‘I Tonya’ tells an incomplete story, and it’s enough

The 1994 Lillehammer Olympics took place four years before I was born, so I wasn’t around to form an opinion on whether or not figure skater Tonya Harding was to blame for the brutal attack on her competitor. Fortunately, Craig Gillespie’s 2017 biopic, “I, Tonya,” is a movie that can be enjoyed even by those who didn’t experience the story as it unfolded, as it seems just as confused about what went down as the general public. The plot of “I, Tonya” is contradictory. It gets wilder at every turn. At times, I got the feeling that Director Craig Gillespie was definitely making a film without having all the facts. But I guess that’s what happens when you try to tell a story based on completely contradictory testimonies. It’s a “true story,” technically, but I came out of the theater feeling like I’d never get the whole truth. “I, Tonya” is definitely not concerned about answering the question: “Did she do it?” It has a more important story to tell.

By far, my favorite part of “I, Tonya” was the way the story was told; it was framed as a documentary, but the writers used narration as well. Both strategies were great for characterization. You’d think it would get busy or distracting after a while, but the pacing was spot-on, and the characters really grabbed my attention and kept it.

I saw an amazing (truly Oscar-worthy) performance from Allison Janney, Margot Robbie and Sebastian Stan were both absolute stars. The soundtrack’s classic rock beats really hit on Harding’s toughness, both on and off the ice.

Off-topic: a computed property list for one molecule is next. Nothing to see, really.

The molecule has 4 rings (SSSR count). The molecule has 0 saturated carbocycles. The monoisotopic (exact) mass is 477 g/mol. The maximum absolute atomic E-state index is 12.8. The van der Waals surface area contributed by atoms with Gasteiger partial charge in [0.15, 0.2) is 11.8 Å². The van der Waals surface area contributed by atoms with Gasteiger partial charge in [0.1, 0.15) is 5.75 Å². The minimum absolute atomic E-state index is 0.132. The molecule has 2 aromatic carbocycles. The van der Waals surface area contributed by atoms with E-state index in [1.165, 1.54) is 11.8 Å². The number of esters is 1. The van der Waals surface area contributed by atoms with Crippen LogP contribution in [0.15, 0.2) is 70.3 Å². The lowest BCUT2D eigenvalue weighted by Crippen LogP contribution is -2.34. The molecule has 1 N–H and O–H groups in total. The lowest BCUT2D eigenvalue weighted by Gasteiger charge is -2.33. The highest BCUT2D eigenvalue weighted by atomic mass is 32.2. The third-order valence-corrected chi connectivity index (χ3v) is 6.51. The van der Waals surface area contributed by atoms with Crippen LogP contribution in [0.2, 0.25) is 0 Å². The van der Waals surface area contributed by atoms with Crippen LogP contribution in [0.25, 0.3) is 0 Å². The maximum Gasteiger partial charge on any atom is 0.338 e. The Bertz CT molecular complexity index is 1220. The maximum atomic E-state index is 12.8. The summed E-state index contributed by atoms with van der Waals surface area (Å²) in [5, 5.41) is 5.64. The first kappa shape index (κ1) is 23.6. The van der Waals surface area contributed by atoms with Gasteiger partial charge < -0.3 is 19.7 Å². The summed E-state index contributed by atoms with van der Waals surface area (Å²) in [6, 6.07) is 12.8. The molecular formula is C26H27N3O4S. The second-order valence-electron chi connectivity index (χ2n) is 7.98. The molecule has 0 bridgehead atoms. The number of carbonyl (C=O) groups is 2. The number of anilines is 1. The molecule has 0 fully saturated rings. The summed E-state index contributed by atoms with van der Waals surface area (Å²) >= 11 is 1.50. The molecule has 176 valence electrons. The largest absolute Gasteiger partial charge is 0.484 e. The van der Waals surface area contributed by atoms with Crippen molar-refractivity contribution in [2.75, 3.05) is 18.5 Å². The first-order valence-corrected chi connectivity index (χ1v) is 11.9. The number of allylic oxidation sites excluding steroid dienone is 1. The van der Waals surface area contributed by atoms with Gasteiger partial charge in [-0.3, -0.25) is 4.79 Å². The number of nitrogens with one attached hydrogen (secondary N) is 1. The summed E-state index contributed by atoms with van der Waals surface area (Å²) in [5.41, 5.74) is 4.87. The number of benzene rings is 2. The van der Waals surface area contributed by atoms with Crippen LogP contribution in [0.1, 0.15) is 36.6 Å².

I don’t have a lot of things I disliked about the movie; however, if you do watch it, it’s important to know that its portrayal of domestic abuse is both shocking and poignant in its offhandedness. I watch a lot of violent movies, but the constant deluge of blows raining down on Harding was very difficult to watch, even for me.

It’s a sympathetic portrayal of Harding, to be certain, but it also doesn’t skirt around her tendency to shift the blame to others. Robbie repeatedly claims, “…but that wasn’t my fault,” in her mock-interview sessions years later.

Although the film left me with more questions than answers about the true events of “the incident,” and although the extent of Harding’s involvement was left intentionally vague, her portrayal by Robbie gave me a certain respect for her. Maybe it was because I wasn’t around when all of this craziness went down, but when she was on the ice, I wanted her to succeed, even if just as a reprieve for all she’s been through. Needless to say, “I, Tonya” portrayed the famous skater in a much different light than the media of the time.

“I, Tonya” is a story that begs the question: What do you do when all the sides of the story don’t fit together nicely? When every participant has a different account of what went down? This film barely concerns itself with the attack; what really matters to Gillespie is the characters, the people, involved. And when all is said and done, it’s up to the audience to decide what they are capable of.


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